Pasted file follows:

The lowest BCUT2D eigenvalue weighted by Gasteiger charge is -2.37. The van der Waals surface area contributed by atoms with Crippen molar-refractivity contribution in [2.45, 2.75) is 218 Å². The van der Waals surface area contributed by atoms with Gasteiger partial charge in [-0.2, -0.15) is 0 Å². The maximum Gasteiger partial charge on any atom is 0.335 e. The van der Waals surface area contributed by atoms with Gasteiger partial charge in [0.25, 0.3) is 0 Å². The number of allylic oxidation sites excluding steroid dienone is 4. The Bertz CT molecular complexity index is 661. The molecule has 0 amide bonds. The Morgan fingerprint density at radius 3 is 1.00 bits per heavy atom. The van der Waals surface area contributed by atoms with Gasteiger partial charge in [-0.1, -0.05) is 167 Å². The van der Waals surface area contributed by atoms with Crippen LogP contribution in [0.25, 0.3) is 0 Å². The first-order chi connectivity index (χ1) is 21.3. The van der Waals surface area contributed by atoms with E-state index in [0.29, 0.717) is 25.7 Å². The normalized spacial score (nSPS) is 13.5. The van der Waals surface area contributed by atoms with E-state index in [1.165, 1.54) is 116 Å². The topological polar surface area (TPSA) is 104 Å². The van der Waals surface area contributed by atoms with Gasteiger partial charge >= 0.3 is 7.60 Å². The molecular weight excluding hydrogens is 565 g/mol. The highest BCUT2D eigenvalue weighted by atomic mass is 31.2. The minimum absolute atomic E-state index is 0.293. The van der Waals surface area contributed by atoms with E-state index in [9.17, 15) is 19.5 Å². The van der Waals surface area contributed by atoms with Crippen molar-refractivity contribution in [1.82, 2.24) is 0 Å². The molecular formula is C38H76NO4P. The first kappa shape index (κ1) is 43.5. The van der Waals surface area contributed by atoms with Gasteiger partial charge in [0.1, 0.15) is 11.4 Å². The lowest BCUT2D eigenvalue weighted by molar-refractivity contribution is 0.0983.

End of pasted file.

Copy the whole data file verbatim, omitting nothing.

The lowest BCUT2D eigenvalue weighted by Gasteiger charge is -2.37. The van der Waals surface area contributed by atoms with Crippen molar-refractivity contribution in [2.45, 2.75) is 218 Å². The van der Waals surface area contributed by atoms with Gasteiger partial charge in [-0.2, -0.15) is 0 Å². The maximum Gasteiger partial charge on any atom is 0.335 e. The van der Waals surface area contributed by atoms with Gasteiger partial charge in [0.25, 0.3) is 0 Å². The number of allylic oxidation sites excluding steroid dienone is 4. The Bertz CT molecular complexity index is 661. The molecule has 0 amide bonds. The Morgan fingerprint density at radius 3 is 1.00 bits per heavy atom. The van der Waals surface area contributed by atoms with Gasteiger partial charge in [-0.1, -0.05) is 167 Å². The van der Waals surface area contributed by atoms with Crippen LogP contribution in [0.25, 0.3) is 0 Å². The first-order chi connectivity index (χ1) is 21.3. The van der Waals surface area contributed by atoms with E-state index in [0.29, 0.717) is 25.7 Å². The normalized spacial score (nSPS) is 13.5. The van der Waals surface area contributed by atoms with E-state index in [1.165, 1.54) is 116 Å². The topological polar surface area (TPSA) is 104 Å². The van der Waals surface area contributed by atoms with Gasteiger partial charge >= 0.3 is 7.60 Å². The molecular weight excluding hydrogens is 565 g/mol. The highest BCUT2D eigenvalue weighted by atomic mass is 31.2. The minimum absolute atomic E-state index is 0.293. The van der Waals surface area contributed by atoms with E-state index in [9.17, 15) is 19.5 Å². The van der Waals surface area contributed by atoms with Crippen molar-refractivity contribution in [1.82, 2.24) is 0 Å². The molecular formula is C38H76NO4P. The first kappa shape index (κ1) is 43.5. The van der Waals surface area contributed by atoms with Gasteiger partial charge in [0.1, 0.15) is 11.4 Å². The lowest BCUT2D eigenvalue weighted by molar-refractivity contribution is 0.0983.